- 03 February 2010 | Environment
Australian students have raised $70,000 through SchoolAid which is being distributed by SurfAid International to children in West Sumatra who were badly affected by two major earthquakes in Padang late last year.
Earthquakes of 7.9 and 6.3 magnitude struck Padang on 30 September and 1 October, killing more than 1,100 people, injuring thousands more and leaving hundreds of thousands of families homeless and traumatised. More than 200,000 houses and 1,078 schools were severely or moderately damaged, and 50 per cent of health facilities were rendered non-functional.
SchoolAid, a student-led philanthropy program that empowers kids to help other kids in need, launched the Asia Pacific Emergency Appeal immediately after the disaster. One hundred and eighty three Australian schools took action in the appeal.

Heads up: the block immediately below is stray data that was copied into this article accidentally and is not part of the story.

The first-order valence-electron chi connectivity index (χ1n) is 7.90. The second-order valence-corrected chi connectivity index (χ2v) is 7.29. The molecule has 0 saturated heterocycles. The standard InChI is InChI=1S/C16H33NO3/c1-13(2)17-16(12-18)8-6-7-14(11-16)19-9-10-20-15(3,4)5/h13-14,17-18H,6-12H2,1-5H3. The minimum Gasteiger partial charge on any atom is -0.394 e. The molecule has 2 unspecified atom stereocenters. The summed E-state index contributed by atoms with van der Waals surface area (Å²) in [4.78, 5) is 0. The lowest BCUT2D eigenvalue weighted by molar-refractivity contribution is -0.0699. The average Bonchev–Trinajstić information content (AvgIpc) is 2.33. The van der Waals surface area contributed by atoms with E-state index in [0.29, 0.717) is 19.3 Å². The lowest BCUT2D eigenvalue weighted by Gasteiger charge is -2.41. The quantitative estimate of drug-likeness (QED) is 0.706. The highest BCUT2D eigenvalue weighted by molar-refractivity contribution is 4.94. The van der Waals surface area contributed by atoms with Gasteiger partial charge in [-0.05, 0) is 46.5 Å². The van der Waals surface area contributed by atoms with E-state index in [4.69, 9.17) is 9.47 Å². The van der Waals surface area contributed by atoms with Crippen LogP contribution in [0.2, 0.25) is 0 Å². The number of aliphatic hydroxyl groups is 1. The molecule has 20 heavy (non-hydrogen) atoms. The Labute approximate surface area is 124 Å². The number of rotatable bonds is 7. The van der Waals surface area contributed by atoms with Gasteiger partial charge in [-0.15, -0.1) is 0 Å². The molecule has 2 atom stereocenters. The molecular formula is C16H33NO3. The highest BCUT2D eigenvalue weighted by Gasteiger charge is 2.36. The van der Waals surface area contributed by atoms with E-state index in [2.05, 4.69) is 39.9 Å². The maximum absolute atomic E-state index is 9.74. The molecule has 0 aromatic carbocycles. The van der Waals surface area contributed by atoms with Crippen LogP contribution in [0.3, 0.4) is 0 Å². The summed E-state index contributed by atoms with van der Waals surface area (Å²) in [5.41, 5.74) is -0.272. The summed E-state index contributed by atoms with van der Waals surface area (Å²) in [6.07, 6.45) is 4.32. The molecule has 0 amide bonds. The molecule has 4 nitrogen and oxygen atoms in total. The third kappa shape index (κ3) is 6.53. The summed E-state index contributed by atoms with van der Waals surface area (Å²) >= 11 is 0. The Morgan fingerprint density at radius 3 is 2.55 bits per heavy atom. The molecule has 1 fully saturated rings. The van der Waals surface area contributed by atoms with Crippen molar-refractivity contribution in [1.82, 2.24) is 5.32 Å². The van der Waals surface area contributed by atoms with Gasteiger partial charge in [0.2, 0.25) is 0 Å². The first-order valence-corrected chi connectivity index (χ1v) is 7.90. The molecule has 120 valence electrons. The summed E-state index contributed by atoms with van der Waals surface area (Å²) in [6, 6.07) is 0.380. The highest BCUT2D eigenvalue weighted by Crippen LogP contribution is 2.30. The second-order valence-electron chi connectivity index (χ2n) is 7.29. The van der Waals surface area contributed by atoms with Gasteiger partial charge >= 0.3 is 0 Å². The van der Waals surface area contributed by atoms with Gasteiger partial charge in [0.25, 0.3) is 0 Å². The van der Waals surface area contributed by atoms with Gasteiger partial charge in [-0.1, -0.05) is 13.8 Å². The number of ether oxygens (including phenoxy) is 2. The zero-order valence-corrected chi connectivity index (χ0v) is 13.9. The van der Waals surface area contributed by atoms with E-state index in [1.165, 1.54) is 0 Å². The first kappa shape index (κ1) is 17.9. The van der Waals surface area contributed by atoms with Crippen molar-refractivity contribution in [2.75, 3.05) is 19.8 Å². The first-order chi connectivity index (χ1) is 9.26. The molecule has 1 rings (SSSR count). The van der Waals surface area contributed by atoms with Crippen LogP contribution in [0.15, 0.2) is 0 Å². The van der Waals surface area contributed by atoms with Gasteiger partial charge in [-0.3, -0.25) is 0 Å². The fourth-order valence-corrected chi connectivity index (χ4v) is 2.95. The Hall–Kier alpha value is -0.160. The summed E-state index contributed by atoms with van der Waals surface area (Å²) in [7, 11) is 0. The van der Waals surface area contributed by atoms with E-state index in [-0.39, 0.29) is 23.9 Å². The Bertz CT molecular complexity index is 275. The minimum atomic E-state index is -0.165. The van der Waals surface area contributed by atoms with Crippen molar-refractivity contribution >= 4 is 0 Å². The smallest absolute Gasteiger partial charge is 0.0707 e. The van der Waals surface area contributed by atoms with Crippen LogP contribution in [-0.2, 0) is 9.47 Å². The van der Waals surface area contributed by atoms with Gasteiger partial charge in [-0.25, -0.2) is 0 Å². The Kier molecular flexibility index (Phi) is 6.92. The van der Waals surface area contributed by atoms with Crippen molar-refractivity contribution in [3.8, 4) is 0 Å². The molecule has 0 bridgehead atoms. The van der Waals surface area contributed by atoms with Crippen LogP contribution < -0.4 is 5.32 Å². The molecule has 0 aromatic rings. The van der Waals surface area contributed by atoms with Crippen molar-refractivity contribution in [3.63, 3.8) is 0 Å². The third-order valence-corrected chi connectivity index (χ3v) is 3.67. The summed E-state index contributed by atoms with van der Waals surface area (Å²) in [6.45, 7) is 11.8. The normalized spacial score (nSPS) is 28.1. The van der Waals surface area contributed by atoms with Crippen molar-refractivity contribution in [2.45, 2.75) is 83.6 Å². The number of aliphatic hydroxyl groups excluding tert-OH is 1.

- 27 January 2010 | Environment
Matt Argyle (Chairman of the British Stand Up Paddle Association (BSUPA) and ranked 2nd in the UK for stand up paddleboarding), Claire Blacklock (UK women’s stand up paddleboard champion) and Simon Bassett (BSUPA head coach) will be joined in June by longboarding champion Elliot Dudley and UK stand up paddleboarding champion Jock Patterson for the crossing attempt, which could see them break a Guinness World Record™ along the way.
In the first event of its kind, the paddleboarders will set off from Dover and aim to arrive in Calais around five hours later, having completed the crossing of the world’s busiest shipping lane. The event will be taking place between 18th-25th of June, with the paddlers waiting for the best tide and weather conditions in which to make the 21-mile crossing. If the paddlers are successful they will be the first stand up paddleboard team to have ever crossed the English Channel, and could potentially break the record for the fastest paddleboard crossing as well.
- 20 January 2010 | Environment
The Valdez spill, which occurred in March 1989, is regarded as one of the most devastating human-caused environmental disasters.
The spill contaminated nearly 1,300 miles of shoreline and ruined the Alaskan fishing industry.
More than 20 years after the Exxon Valdez tanker disaster in Prince William Sound, Alaska, an estimated 21,000 gallons of the 11 million gallons spilled still exists on area beaches.
This is a direct result of the beach's composition. There are two existing levels of gravel.